For his part, Carlos Bofill, a partner in the Subsidies and Incentives area of Deloitte Legal, is “pragmatic.” He emphasizes that “there is a commitment from the Government to explain it well to the players in the market” and that “the incentive or financial aid to be obtained is the maximum that can be obtained thanks to that chosen modality of Perte”. “There we are very competitive compared to other offers from other countries. The board of a company is greatly influenced by this depending on the return they are going to obtain in the coming years,” he adds.
Much life beyond the chip
All the participants in this meeting agree in clarifying that there is a lot of life beyond the manufacture of the chip, that there is a very broad ecosystem. “We can equate the situation to the aerospace industry in the 1970s. People only saw the rocket, but behind and around it there are many related industries,” explains Andreu Vilamitjana, CEO of Cisco Spain. “We already have a hundred companies in Spain that work on aspects related to processors -in Malaga, Valencia, Madrid, Barcelona- and that they are already seeing more value thanks to this initiative”, he adds.
The average price of the construction and start-up of a chip factory is around 6,000 million euros
The chief executive of Qualcomm in Spain insists that the most valuable companies are not those that manufacture the chips, but those that design them and carry out the R&D. Both Cisco and Qualcomm are working on those two previous phases, but are not engaged in actual manufacturing, which they outsource to specialized third-party plants. Hence, both companies support the Perte and apply as clients of this next and long-awaited Spanish production. The Deloitte partner considers that “the implementation of this Perte is a relevant, necessary initiative that comes at a very opportune moment in line with the strategy of the European Commission, and with the European Chip Law”.
“We have all the necessary wickers to get factories to come to Spain, but it is important that we leave no one behind. The road is going to be almost as important as the end. And, above all, we should choose well where we are going to concentrate those efforts”, highlights the Cisco representative. The rest of the participants in this debate agree with him, given the wide variety of chips that are being produced and demanded by the market. In this way, those that need a car have nothing to do with those that feed a data server, a mobile phone or a smart speaker, and they insist that it is convenient to focus the efforts well and choose perfectly where to aim.
We asked them about the challenges and they also agree that there are. Carlos Bofill, from Deloitte, points to hyperregulation as one of the possible handicaps when it comes to strengthening this ecosystem. The commissioner reassures: “We are working to streamline processes and offer different options to finance projects.” And Bofill recalls that “we must put all the actors to work together, without forgetting that some of them are rivals, that each one defends their R&D, with strict confidentiality, we find aspects that make this collaboration very complex, but it is very important to achieve that impact in the value chain”.
Vilamitjana, from Cisco, recalls the importance of public-private collaboration in this type of project and wonders where companies will receive the best tax treatment, something to be considered by these companies. The Perte commissioner acknowledges that “Germany already has factories and here we are going to put the first one.” “Spain has all the optimal conditions to attract companies of this type. We are facing a European challenge of setting up a network and an ecosystem, that distributes this manufacturing and technology capacity, I am sure that we will achieve it,” he adds.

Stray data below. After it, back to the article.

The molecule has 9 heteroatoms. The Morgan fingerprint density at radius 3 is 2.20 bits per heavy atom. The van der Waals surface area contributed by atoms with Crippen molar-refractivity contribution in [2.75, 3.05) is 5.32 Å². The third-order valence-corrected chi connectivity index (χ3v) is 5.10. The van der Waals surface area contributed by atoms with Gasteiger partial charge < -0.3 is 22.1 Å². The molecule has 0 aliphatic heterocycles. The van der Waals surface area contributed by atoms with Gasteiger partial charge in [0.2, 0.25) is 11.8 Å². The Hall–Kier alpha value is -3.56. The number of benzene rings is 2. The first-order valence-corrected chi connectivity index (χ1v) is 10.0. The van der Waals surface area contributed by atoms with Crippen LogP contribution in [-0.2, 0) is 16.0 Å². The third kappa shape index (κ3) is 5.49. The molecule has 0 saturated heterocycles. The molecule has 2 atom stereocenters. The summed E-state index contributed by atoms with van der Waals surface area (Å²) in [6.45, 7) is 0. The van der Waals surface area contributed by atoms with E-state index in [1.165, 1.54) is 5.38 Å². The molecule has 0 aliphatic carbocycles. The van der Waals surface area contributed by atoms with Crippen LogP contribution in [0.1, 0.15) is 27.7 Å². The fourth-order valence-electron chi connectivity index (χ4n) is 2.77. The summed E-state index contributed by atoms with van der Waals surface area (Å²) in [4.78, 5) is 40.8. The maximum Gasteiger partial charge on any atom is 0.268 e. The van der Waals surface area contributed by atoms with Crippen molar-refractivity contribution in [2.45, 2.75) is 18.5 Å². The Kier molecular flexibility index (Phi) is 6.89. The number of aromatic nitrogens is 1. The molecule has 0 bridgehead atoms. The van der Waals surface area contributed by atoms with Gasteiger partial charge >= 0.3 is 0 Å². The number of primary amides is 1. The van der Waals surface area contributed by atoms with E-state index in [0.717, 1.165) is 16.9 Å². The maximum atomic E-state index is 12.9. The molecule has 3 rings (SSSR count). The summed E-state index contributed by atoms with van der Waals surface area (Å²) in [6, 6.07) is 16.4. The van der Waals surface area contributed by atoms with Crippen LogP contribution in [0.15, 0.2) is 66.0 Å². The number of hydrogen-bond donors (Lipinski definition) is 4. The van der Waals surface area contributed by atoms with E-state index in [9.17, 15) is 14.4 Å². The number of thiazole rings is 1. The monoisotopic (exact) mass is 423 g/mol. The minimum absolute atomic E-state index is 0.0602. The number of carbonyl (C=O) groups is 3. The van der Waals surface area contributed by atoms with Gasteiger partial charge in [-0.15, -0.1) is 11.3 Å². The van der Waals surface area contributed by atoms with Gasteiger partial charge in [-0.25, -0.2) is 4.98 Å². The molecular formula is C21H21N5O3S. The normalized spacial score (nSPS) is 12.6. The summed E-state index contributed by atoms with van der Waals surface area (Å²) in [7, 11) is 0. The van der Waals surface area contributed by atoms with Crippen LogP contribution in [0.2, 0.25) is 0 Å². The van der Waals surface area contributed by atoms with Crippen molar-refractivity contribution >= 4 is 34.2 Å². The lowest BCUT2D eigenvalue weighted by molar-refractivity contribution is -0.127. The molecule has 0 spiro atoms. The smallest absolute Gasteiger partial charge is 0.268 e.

“Within five years we hope to bring two microchip factories to Spain and support the rest of the local industry.” (Jaime Martorell, commissioner of the Perte de Microchips y semiconductores).
When it comes to highlighting the strengths, these experts insist a lot on the need to feed this ecosystem that is already emerging and on the talent that comes out of our engineering schools. They also see the Perte Chip as an opportunity to recover all those engineers who one day decided to leave Spain in search of opportunities. “There is a lot of talk about money, but it is not the most important thing. Of course there will be competition between countries, but the incentives that Spain presents are many. In my case, I can say that half of the Cisco workers in Spain do not they work for the activity here, but for global Cisco”, remembers Andreu Vilamitjana. In this sense, Meta -former Facebook- also asked its workers where they wanted to work and the most requested country was ours.
Bofill, from Deloitte, points out that “the materialization of Perte is a challenge largely due to the idiosyncrasies of the sector and the complex system of execution of the funds”. “It is imperative that we learn from the experience of previous Perte to ensure that the large amount of funds allocated to this strategic project can be distributed effectively,” he adds.
Learn from other Pertes
Douglas Vaz Benítez, from Qualcomm, reiterates his congratulations to the initiative, which he describes as “ambitious, optimistic and in the right direction”. And also remember, perhaps to avoid disappointment, that “having a semiconductor factory in Spain is not going to have a great impact on GDP, nor will it generate hundreds of thousands of jobs, but it will have a transformational power for the country because it will transmit a very important: we can generate relevant technology at a global level. It is a very powerful message that will later be transferred to many levels of society and that promotes talent in universities”. The Perte commissioner insists that “if we didn’t have the Perte Chip, in five or ten years we would be the same.” And he concludes: “We have the opportunity to turn the situation aroundto take advantage of this opportunity to turn Spain into a technological center like any other European country or even more”.